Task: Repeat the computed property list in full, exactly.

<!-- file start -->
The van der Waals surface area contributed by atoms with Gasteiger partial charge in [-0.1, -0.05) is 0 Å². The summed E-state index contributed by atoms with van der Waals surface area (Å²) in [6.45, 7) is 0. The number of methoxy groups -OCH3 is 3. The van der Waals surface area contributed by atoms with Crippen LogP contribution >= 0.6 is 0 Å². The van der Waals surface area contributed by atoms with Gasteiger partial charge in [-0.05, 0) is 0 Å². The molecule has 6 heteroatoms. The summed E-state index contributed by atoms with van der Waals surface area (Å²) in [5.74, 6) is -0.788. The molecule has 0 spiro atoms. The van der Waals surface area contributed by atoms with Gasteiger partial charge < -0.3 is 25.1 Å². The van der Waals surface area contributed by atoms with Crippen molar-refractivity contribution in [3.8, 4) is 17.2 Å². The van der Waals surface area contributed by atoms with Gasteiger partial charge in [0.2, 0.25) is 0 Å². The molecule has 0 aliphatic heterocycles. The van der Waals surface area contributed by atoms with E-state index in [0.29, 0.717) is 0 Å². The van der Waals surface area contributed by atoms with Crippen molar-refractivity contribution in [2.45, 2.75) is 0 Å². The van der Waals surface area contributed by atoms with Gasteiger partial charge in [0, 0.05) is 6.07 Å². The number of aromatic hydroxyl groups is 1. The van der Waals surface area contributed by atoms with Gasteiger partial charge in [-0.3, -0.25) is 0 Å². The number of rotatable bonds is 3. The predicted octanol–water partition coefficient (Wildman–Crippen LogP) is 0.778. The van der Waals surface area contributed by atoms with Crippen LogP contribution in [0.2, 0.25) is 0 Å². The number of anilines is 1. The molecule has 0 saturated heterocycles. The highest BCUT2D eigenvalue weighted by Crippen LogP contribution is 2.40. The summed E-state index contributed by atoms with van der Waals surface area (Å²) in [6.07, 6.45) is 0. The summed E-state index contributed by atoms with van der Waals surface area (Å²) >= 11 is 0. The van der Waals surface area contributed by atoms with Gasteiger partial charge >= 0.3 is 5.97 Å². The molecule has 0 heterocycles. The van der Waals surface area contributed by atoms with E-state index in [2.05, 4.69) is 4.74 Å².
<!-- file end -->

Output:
The van der Waals surface area contributed by atoms with Gasteiger partial charge in [-0.1, -0.05) is 0 Å². The summed E-state index contributed by atoms with van der Waals surface area (Å²) in [6.45, 7) is 0. The number of methoxy groups -OCH3 is 3. The van der Waals surface area contributed by atoms with Crippen LogP contribution >= 0.6 is 0 Å². The van der Waals surface area contributed by atoms with Gasteiger partial charge in [-0.05, 0) is 0 Å². The molecule has 6 heteroatoms. The summed E-state index contributed by atoms with van der Waals surface area (Å²) in [5.74, 6) is -0.788. The molecule has 0 spiro atoms. The van der Waals surface area contributed by atoms with Gasteiger partial charge < -0.3 is 25.1 Å². The van der Waals surface area contributed by atoms with Crippen molar-refractivity contribution in [3.8, 4) is 17.2 Å². The van der Waals surface area contributed by atoms with Gasteiger partial charge in [0.2, 0.25) is 0 Å². The molecule has 0 aliphatic heterocycles. The van der Waals surface area contributed by atoms with E-state index in [0.29, 0.717) is 0 Å². The van der Waals surface area contributed by atoms with Crippen molar-refractivity contribution in [2.45, 2.75) is 0 Å². The van der Waals surface area contributed by atoms with Gasteiger partial charge in [0, 0.05) is 6.07 Å². The number of aromatic hydroxyl groups is 1. The van der Waals surface area contributed by atoms with Gasteiger partial charge in [-0.3, -0.25) is 0 Å². The number of rotatable bonds is 3. The predicted octanol–water partition coefficient (Wildman–Crippen LogP) is 0.778. The van der Waals surface area contributed by atoms with Crippen LogP contribution in [0.2, 0.25) is 0 Å². The number of anilines is 1. The molecule has 0 saturated heterocycles. The highest BCUT2D eigenvalue weighted by Crippen LogP contribution is 2.40. The summed E-state index contributed by atoms with van der Waals surface area (Å²) in [6.07, 6.45) is 0. The summed E-state index contributed by atoms with van der Waals surface area (Å²) >= 11 is 0. The van der Waals surface area contributed by atoms with Gasteiger partial charge >= 0.3 is 5.97 Å². The molecule has 0 heterocycles. The van der Waals surface area contributed by atoms with E-state index in [2.05, 4.69) is 4.74 Å².